As Barcelona won trophies at an unprecedented rate, its eternal enemy Real Madrid got very jealous and scared and did what it always does when faced with a problem: throw money at it.  Madrid acquired arguably the best player in Italy (Kaka) and the best player in England (Cristiano Ronaldo) and when buying expensive players wasn’t enough, Madrid got the man who the media claim is the best coach in the world (Jose Mourinho).  Barcelona for their part doubled down on their Cruyffian philosophy and put more energy into the youth academy system with the occasional purchase, both good (e.g., Sanchez, Fabregas, Villa) and bad (e.g., Ibrahimovic, Chygrynskiy, Hleb).

As the arms race between Barcelona and Madrid escalates to an almost nuclear level, it is unquestionable that the best two teams in the world are in Spain (save for the occasional “Tuesday night in Stoke” comment, the other remark that Andy Gray will never live down).  In denial fans of the EPL tried a new tactic to prove how superior their league is.  It goes something like this, “Well maybe there are two great teams in Spain, but the rest are lousy, so it’s really just the Scottish league on steroids, and therefore boring.”  Even people who should have known better (I’m looking at you, Sid Lowe), repeated this fiction as though it were gospel.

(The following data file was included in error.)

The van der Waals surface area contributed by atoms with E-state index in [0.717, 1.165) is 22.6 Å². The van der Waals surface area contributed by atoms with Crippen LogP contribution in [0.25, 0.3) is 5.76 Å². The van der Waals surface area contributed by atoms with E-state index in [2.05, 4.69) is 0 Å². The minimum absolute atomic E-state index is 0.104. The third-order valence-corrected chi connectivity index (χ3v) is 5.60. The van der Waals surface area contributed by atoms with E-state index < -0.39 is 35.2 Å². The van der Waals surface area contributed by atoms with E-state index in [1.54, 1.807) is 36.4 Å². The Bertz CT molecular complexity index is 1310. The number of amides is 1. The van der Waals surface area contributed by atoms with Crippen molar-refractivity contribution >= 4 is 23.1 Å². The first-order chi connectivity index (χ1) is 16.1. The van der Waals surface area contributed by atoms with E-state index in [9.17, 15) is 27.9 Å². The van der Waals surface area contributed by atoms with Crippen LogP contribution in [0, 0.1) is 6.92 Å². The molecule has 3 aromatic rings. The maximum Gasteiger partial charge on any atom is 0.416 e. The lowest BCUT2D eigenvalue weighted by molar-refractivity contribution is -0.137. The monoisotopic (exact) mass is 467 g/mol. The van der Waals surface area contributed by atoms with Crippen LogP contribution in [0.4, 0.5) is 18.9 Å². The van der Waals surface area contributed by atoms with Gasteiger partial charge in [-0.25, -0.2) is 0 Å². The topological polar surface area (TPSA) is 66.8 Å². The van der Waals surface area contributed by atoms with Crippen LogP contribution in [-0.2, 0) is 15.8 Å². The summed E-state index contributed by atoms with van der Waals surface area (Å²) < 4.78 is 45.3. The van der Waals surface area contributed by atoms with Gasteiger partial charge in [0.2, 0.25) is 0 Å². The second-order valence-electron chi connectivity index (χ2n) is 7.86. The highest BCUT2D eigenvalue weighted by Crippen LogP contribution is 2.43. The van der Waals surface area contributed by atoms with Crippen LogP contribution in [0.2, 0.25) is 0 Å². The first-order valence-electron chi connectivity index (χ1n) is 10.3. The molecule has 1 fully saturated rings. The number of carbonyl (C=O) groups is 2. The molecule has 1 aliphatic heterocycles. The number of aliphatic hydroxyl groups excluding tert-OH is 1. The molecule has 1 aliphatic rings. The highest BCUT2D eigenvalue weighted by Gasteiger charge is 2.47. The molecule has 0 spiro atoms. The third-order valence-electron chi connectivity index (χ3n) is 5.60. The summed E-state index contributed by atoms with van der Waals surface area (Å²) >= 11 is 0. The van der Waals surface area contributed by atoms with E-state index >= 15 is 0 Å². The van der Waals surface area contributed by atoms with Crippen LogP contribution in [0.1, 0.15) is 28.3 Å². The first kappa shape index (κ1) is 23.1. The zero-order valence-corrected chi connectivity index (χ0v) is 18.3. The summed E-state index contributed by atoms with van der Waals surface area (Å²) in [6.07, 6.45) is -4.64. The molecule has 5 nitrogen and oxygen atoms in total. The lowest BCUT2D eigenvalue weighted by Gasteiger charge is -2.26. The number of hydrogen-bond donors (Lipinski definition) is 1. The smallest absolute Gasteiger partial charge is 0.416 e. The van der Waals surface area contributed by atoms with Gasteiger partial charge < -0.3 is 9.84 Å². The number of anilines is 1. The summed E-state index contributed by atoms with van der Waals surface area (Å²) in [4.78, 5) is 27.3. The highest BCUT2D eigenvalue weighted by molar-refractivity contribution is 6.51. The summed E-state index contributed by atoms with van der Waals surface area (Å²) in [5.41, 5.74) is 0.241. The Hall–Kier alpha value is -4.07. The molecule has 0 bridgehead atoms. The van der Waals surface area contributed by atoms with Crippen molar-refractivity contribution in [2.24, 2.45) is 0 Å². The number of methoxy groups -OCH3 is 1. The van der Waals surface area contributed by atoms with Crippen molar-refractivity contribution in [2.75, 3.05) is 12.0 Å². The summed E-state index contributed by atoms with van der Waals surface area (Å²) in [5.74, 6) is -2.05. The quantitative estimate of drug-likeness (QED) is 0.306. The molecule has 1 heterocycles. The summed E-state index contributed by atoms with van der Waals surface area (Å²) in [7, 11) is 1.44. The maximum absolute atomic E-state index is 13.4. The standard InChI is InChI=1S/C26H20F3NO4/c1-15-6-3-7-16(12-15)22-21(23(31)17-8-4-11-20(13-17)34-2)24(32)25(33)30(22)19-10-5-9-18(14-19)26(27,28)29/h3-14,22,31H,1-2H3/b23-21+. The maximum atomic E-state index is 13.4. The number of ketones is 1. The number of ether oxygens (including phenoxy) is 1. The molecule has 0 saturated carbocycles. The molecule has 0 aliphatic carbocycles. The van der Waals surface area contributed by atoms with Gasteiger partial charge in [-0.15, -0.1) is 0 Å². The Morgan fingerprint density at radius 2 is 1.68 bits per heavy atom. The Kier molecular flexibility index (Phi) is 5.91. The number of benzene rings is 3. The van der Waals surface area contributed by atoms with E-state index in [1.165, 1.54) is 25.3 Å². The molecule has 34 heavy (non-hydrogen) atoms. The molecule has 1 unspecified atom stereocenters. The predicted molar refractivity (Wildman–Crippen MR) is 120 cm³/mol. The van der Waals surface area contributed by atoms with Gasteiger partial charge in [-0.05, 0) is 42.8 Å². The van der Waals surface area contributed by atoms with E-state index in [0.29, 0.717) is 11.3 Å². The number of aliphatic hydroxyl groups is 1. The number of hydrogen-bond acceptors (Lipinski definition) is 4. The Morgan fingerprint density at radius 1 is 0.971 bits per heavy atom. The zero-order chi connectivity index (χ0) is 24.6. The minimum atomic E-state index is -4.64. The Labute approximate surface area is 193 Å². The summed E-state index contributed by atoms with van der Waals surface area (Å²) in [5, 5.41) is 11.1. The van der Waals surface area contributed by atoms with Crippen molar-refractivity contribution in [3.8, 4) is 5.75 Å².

As it turns out, this year’s two European competitions have completely undercut this argument.  Yes, Barcelona and Madrid are still the best of the best, but it turns out that the rest of Spain isn’t all that bad either.  Advancing to the semifinals of the Europa League today were Atletico Madrid, Valencia, and Athletic Bilbao.  The latter club beat up on Manchester United in the last round in thrilling, Barcelona-esque fashion.  Who knew that Athletic could do that?  Certainly not the English.

So to recap, in this year’s two European competition, five of the eight remaining clubs are Spanish, the top four players in the world play in Spain, eight of the top 20 players in the world play for Barcelona, the defending Champions League and World Club Cup champion is from Spain, the Euro and World Cup champion is Spain, Spain is the top ranked nation in the FIFA rankings, and very shortly it will be the top ranked national league according to the UEFA coefficient.

Maybe Barcelona and Madrid rule the roost, but right now the also-rans in Spain are superior to the best of everywhere else.

Spain U21’s Win Europe